• Play skills: for example, taking turns in games, sharing toys, responding appropriately to others during play, tolerating losing/winning

  • Conversation skills: choosing what to talk about or what body language to use. How does this differ when talking with peers vs parents vs teachers or bosses?    

  • Emotional skills: managing emotions and understanding how others feel. Understanding that others may have different values and interests    

  • Problem solving skills: dealing with conflict or making decisions in social situations; how to respond when things don’t go your way  

  • Non-verbal communication: being able to notice and interpret body language and facial expressions in variety of situations   

  • Community integration: being able to interact with those in the community (restaurant waiter, grocery clerk, etc.) with comfortability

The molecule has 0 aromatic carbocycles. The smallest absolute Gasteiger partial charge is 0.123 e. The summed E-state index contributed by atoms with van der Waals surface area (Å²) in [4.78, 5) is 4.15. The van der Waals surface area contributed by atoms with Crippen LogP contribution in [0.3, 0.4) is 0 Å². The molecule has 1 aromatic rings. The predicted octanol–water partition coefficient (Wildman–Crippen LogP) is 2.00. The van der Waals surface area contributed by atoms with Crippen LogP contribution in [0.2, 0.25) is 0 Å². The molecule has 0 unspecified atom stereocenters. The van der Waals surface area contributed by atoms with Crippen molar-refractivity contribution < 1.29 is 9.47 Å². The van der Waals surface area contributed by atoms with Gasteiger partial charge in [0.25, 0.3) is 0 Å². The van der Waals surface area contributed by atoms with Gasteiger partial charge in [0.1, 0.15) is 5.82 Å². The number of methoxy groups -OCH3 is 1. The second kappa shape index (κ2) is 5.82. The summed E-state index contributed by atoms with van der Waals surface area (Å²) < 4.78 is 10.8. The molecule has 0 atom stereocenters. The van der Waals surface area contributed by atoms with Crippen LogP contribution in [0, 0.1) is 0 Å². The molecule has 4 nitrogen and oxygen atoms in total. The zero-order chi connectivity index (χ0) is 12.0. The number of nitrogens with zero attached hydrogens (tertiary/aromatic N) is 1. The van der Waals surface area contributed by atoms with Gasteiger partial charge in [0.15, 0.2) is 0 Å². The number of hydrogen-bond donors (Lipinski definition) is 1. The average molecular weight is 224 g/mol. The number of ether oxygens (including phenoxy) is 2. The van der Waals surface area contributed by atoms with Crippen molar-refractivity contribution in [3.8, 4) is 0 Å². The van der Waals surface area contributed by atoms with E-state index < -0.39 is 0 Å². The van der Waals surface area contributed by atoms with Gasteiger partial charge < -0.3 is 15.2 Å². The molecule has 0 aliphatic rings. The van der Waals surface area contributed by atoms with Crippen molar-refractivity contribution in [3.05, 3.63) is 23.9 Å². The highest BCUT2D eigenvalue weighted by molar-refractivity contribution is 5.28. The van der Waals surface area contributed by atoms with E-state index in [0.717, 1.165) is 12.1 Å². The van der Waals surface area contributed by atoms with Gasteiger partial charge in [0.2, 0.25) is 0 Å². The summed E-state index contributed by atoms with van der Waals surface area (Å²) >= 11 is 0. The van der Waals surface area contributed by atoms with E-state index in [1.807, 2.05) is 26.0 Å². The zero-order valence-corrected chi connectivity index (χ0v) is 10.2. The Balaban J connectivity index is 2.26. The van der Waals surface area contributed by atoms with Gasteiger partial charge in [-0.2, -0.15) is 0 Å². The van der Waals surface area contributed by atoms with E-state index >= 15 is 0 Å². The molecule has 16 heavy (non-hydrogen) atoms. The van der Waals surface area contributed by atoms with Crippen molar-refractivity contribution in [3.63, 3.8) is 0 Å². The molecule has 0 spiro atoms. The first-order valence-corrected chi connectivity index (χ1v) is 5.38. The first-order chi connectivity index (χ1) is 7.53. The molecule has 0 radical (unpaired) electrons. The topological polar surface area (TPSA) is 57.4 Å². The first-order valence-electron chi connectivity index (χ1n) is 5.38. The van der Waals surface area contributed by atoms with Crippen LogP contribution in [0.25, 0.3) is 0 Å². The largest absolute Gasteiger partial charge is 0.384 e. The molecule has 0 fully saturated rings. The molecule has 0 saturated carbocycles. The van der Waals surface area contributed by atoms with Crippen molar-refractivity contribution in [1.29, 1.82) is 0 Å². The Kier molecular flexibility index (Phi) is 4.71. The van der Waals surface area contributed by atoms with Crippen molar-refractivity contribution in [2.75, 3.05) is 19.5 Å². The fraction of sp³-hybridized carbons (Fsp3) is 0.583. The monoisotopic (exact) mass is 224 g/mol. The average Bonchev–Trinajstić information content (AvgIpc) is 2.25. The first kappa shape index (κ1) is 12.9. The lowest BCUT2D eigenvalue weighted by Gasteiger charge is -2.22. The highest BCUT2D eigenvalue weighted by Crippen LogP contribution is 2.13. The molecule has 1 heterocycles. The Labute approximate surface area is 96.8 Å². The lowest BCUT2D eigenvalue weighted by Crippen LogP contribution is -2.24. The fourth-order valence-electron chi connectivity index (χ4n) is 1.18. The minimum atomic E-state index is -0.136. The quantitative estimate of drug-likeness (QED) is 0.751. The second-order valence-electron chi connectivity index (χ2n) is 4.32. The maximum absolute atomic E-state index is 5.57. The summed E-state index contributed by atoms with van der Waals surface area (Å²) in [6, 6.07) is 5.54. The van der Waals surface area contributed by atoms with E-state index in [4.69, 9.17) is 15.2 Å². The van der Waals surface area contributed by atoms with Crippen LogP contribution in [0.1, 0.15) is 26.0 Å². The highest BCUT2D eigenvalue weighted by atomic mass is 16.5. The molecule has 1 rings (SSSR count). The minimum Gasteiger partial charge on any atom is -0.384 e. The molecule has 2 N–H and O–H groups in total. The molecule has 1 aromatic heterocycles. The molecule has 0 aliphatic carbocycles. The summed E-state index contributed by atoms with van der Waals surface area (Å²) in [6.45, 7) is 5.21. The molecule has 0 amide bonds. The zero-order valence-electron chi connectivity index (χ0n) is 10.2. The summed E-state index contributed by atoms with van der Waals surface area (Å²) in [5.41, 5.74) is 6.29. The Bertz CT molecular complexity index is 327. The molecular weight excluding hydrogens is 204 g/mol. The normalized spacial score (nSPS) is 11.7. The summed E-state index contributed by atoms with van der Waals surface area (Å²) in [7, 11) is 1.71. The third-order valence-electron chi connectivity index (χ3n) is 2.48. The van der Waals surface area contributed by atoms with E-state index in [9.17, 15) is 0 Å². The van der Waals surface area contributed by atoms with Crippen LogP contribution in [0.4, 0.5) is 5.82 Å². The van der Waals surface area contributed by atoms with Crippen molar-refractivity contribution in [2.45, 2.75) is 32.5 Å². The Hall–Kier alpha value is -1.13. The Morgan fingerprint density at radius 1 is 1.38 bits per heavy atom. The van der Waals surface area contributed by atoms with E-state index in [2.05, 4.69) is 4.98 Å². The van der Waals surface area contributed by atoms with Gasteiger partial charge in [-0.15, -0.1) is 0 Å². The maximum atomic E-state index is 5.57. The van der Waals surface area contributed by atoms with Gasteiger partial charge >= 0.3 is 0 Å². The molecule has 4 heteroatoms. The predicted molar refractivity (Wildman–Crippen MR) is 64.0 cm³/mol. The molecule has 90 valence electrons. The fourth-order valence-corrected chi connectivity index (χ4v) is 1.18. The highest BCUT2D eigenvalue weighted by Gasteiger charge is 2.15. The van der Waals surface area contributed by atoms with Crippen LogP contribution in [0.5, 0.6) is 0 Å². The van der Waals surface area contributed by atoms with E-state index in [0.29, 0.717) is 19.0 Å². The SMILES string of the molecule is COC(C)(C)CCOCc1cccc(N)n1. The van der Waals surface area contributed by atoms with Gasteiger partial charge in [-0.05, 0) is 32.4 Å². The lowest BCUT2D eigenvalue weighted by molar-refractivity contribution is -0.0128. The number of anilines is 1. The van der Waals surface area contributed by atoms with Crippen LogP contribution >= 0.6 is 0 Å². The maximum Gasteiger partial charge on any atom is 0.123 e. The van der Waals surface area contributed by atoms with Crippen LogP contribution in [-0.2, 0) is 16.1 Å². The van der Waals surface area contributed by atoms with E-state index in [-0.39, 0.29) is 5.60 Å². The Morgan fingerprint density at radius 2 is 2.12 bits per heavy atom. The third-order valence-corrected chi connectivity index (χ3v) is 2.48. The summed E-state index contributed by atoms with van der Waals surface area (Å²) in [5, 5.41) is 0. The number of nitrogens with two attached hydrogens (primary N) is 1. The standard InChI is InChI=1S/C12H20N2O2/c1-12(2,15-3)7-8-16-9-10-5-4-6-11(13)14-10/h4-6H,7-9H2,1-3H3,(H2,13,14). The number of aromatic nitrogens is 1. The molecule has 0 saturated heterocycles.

Executive  Functioning Skills

Executive functioning skills are the cognitive functions required for us to be the CEOs of our own life!! Being able to make sound decisions, plan and anticipate future events, multitask, initiate a new task or chore, etc. Basically being able to manage the day to day functions of home and school life without constant prompting and reminders!

 

These skills include:

  • Inhibition: the ability to resist impulses and the ability to stop one’s own behavior at the appropriate time.

  • Self-monitoring: awareness of the impact of one’s own behavior on other people and outcomes.

  • Shifting focus: Key aspects of shifting include the ability to make transitions, tolerate change, problem solve flexibly, switch or alternate attention between tasks, and change focus from one task or topic to another.